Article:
Since 2011, he has been part of a multi-disciplinary team of psychologists, therapists, and academic philosophers and classicists responsible for running Stoic Week.  Stoic Week started at the University of Exeter and grew into an annual international event in which thousands of people take part each year.  It involves an online course teaching students how to apply ideas from ancient Stoic philosophy, combined with some techniques from modern psychology.  Each year we gather data on participants and publish the findings from our research.  Donald also runs a more intensive spin-off course online each year, for four weeks at a time, called Stoic Mindfulness and Resilience Training (SMRT).

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20 replies on “Donald Robertson”

Is there another expression for taking the perspective of the View from Above? Something like Becoming Aeon(?)Please advise.

Becoming Aeon might refer to the same concept, or something similar. You might call it the Olympian perspective but the “View from Above” seems to be the term people prefer, following Hadot.

Donald Robertson

I heard you on BBC today. I found this video of the course you had conducted very interesting.
Could you collaborate with EDX and Coursera to make your courses available online?
You would secure a much larger audience worldwide, people who could not physically attend your courses.
And yes just a point about diversity. Was it that difficult to find a single person of colour to participate in this specific course?
Thank you

Thanks. Well, the video you’re commenting on wasn’t actually a course, it was a workshop between academics and psychologists who volunteered to be involved with the Modern Stoicism project. So, yes, it would be better if the group were more diverse but that was a small group in the south of England and those just happen to be the people who were doing philosophical or psychological research in this niche area. We hold a conference each year which about 400 people attend and always make an effort to have a more diverse group of speakers at that event, although it’s a challenge with a niche area like this. Our courses for Modern Stoicism are available online via our website and they do reach a fairly large audience. This year, for example, over eight thousand people took part in Stoic Week. Perhaps we could reach a larger audience if we collaborated with another platform, though.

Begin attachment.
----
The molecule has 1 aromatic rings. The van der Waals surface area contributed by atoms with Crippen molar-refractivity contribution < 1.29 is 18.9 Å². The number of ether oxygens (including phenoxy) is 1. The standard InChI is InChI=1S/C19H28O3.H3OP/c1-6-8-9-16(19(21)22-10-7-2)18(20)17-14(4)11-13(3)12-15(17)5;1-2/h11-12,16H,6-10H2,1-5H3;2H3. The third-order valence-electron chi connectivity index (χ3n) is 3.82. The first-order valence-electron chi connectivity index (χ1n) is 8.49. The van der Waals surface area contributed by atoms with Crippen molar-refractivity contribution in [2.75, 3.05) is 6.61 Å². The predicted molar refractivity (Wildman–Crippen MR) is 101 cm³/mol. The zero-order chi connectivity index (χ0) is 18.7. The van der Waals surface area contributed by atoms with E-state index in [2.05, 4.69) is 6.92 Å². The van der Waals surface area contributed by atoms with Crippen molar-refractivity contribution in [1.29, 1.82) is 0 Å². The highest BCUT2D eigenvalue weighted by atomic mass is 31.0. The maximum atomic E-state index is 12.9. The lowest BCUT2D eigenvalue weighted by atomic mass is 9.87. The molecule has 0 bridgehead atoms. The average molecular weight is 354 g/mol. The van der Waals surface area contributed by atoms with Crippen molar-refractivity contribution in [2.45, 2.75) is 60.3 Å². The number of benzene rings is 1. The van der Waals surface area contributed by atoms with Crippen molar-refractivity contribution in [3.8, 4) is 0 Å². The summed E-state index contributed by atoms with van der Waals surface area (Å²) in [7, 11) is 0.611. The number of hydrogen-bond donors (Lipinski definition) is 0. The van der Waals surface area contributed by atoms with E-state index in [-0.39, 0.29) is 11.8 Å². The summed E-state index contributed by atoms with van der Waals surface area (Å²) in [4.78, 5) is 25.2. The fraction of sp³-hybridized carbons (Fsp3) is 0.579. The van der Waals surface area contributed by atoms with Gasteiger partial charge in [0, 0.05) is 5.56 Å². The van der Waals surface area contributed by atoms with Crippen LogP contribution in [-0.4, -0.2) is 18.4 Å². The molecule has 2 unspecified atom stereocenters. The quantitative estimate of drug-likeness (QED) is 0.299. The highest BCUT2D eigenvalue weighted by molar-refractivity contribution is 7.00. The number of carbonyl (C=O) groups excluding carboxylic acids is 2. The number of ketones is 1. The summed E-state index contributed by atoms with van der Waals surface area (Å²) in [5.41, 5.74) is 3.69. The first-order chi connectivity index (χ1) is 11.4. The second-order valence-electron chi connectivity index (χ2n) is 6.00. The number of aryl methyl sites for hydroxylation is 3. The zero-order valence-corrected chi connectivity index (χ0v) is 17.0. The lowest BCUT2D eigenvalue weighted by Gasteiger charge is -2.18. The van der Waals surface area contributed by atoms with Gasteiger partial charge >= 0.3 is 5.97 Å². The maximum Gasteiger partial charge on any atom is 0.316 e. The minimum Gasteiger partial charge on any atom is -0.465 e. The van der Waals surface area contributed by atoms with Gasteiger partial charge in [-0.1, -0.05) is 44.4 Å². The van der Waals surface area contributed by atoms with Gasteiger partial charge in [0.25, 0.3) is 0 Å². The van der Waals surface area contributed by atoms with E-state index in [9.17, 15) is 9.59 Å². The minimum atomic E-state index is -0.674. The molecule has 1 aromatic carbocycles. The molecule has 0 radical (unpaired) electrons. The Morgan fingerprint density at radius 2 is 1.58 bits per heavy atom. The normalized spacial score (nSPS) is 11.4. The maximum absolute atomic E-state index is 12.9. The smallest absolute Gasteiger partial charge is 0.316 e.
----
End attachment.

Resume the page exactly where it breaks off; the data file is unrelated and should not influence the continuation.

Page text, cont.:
Looking forward to the book.
Have followed the Stoic community for a couple of years now and have applied many of the Stoic practices in to my life.
The Jedi community has embraced many aspects of Stoicism in its philosophy as of course there are many parallels. I believe Marcus Aurelius was the First Jedi Master.

Hope you don’t mind the plug on my blog for your book :).


I am on my second reading of Meditations and it is a work everyone needs to read. The only knock on Christians I saw in Meditations was that Marcus felt Christians were to loud and dogmatic in the practice of their faith. Shocker. I live in Texas where Evangelicals love to toot their own horn and use every opportunity to inject fundamentalism on the rest of us. I concur with the always wise Marcus. We really could use a lot of his type in all levels of our government right now.

Hi, I spoke to you at the end of your talk today at the Toronto Library.


The book I mentioned was Good to Great by Jim Collins. I realize you have a backlog of books to read but I do hope you have a chance to glance at it.

Where and when are your next speaking engagements this year 2021, and more other books to be purchased. I am a clinical hypnotherapist and find the stoic practice amazing. I just started reading your book How to think Life a Roman Emperor.

Thanks, Susan Wolshin